5. Blackstrap Molasses. Blackstrap molasses is incredibly sweet, and it also contains some added health benefits. Molasses is rich in iron and can also help support digestive regularity. When it comes to using molasses, you only need a small amount, so start with a teaspoon or so.

You would be surprised at how all of these natural sweeteners complement your recipes and how easy it is to avoid processed sugar when you add these to your diet. However, keep in mind even though these are natural sweeteners; they are still sources of carbohydrates, minus the stevia. Just be mindful of using these in moderation, and you will be doing your health a tremendous favor by choosing natural sweeteners over the toxic and inflammatory refined sugar options.

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Source by Beverleigh H Piepers

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About 30.3 million Americans, 9.4% of the population, have diabetes. 7.2 million of those people remain undiagnosed which means blood sugar is not being controlled. Almost 3 times that number of 30 million have prediabetes. So doing the math – over 100 million people in the US have diabetes or prediabetes. Diabetes is the 7th leading cause of death in the US. However, that is probably grossly underestimated, as diabetic complications such as heart disease, the diabetes is not reported on the death certificate. Studies have found about 35% to 40% of people with diabetes who died had diabetes listed anywhere on the death certificate. Cause of death – cardiovascular disease.

Diabetes dramatically increases the risk of various cardiovascular problems, including coronary artery disease with chest pain (angina), heart attack, stroke and narrowing of arteries (atherosclerosis). Diabetics are more likely to have heart disease or stroke & nerve damage (neuropathy). Diabetes doubles the risk of liver, pancreas, and endometrial cancer. It increases the risk of colorectal, breast, and bladder cancer by 20% to 50%. Certain forms of arthritis may be more common in people with certain types of diabetes.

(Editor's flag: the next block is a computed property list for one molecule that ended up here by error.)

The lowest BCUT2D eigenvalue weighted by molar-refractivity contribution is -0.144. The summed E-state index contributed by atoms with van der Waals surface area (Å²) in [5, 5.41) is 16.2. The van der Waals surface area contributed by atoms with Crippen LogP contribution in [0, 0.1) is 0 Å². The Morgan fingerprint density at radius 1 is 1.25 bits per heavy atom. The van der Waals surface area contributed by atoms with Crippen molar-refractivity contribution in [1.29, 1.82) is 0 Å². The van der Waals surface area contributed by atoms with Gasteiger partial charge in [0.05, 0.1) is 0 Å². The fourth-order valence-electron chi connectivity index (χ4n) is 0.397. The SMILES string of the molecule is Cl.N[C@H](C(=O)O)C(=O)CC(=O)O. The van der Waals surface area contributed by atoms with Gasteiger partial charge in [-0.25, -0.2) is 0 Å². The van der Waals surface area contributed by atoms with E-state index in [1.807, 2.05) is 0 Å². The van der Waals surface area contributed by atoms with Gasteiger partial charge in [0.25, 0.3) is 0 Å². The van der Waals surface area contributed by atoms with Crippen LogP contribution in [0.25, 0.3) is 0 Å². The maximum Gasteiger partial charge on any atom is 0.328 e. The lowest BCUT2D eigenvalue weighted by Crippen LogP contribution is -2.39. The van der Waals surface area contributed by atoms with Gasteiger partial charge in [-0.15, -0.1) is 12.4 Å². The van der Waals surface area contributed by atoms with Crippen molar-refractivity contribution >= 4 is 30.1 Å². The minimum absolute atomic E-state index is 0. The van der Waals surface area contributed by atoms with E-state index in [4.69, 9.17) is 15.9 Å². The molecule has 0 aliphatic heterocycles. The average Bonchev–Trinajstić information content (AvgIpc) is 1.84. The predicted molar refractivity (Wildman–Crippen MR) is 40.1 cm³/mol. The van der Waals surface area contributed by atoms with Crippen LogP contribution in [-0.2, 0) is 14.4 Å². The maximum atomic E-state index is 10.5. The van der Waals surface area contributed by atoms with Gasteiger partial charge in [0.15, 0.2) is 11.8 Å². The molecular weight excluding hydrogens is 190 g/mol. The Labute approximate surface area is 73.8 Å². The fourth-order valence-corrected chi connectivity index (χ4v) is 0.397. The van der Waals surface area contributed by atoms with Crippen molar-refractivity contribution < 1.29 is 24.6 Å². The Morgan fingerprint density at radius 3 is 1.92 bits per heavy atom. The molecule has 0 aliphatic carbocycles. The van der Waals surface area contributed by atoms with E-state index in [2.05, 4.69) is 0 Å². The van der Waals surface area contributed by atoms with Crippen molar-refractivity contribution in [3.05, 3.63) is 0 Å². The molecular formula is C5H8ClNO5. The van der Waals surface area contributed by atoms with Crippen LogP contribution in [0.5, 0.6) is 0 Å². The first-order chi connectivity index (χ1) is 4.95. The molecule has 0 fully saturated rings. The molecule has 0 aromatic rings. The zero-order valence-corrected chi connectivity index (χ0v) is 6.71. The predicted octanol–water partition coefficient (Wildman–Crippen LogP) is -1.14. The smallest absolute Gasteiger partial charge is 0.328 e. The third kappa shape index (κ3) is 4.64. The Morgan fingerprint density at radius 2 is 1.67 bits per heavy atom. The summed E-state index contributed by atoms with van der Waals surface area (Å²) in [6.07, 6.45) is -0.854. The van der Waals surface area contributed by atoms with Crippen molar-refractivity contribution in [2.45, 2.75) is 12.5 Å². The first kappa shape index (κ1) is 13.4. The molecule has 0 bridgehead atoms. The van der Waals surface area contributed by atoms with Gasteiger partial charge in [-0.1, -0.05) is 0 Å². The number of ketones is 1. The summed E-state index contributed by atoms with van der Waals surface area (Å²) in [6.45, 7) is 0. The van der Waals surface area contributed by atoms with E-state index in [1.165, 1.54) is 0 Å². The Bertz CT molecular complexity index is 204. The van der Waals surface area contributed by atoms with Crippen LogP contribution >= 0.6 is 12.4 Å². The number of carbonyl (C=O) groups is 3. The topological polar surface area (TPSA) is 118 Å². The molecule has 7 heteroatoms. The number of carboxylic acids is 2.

People with type 2 diabetes have higher risks of developing osteoarthritis and gout. Diabetes causes musculoskeletal changes that lead to symptoms such as joint pain and stiffness; swelling; nodules under the skin, particularly in the fingers. Tight, thickened skin, trigger finger, carpal tunnel syndrome, painful shoulders, and severely affected feet – diabetics are all at a higher risk level for all of these. After having had diabetes for several years, joint damage – called diabetic arthropathy – can occur.

I always think if the image of an octopus thinking of diabetes. The head/body of the octopus is the diabetes – and the 8 far reaching arms are the many complications of diabetes. The arms are strong, and they are “suckered” all the way along. Those suckers, yes that us what they are called, can suck the life out of you – just like the many complications of diabetes.

Some of the more common complications of diabetes include:

  • Cardiovascular disease
  • Nerve damage (neuropathy) including erectile dysfunction
  • Kidney damage (nephropathy)